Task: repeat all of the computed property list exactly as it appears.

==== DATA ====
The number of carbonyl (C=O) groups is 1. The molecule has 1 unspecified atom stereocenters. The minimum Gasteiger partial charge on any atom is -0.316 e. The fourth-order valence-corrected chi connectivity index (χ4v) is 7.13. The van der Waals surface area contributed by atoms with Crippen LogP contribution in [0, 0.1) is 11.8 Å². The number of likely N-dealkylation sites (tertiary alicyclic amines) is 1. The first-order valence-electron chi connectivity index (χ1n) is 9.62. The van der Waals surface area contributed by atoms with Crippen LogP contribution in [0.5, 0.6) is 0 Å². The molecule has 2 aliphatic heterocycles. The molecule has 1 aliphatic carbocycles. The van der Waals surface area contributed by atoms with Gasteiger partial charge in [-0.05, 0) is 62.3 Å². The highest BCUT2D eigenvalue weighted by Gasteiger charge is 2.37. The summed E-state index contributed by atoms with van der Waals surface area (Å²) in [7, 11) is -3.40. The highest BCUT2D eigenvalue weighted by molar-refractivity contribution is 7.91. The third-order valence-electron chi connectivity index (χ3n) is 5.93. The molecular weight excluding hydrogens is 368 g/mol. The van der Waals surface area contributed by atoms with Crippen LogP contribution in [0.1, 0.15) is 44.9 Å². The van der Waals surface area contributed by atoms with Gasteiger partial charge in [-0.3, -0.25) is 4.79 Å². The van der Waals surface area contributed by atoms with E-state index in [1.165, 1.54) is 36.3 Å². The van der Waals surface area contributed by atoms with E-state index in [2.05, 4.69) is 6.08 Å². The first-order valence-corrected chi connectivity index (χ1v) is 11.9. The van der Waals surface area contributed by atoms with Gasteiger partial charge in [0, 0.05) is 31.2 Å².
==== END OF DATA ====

The number of carbonyl (C=O) groups is 1. The molecule has 1 unspecified atom stereocenters. The minimum Gasteiger partial charge on any atom is -0.316 e. The fourth-order valence-corrected chi connectivity index (χ4v) is 7.13. The van der Waals surface area contributed by atoms with Crippen LogP contribution in [0, 0.1) is 11.8 Å². The number of likely N-dealkylation sites (tertiary alicyclic amines) is 1. The first-order valence-electron chi connectivity index (χ1n) is 9.62. The van der Waals surface area contributed by atoms with Crippen LogP contribution in [0.5, 0.6) is 0 Å². The molecule has 2 aliphatic heterocycles. The molecule has 1 aliphatic carbocycles. The van der Waals surface area contributed by atoms with Gasteiger partial charge in [-0.05, 0) is 62.3 Å². The highest BCUT2D eigenvalue weighted by Gasteiger charge is 2.37. The summed E-state index contributed by atoms with van der Waals surface area (Å²) in [7, 11) is -3.40. The highest BCUT2D eigenvalue weighted by molar-refractivity contribution is 7.91. The third-order valence-electron chi connectivity index (χ3n) is 5.93. The molecular weight excluding hydrogens is 368 g/mol. The van der Waals surface area contributed by atoms with Crippen LogP contribution in [0.1, 0.15) is 44.9 Å². The van der Waals surface area contributed by atoms with Gasteiger partial charge in [-0.3, -0.25) is 4.79 Å². The van der Waals surface area contributed by atoms with E-state index in [1.165, 1.54) is 36.3 Å². The van der Waals surface area contributed by atoms with E-state index in [2.05, 4.69) is 6.08 Å². The first-order valence-corrected chi connectivity index (χ1v) is 11.9. The van der Waals surface area contributed by atoms with Gasteiger partial charge in [0, 0.05) is 31.2 Å².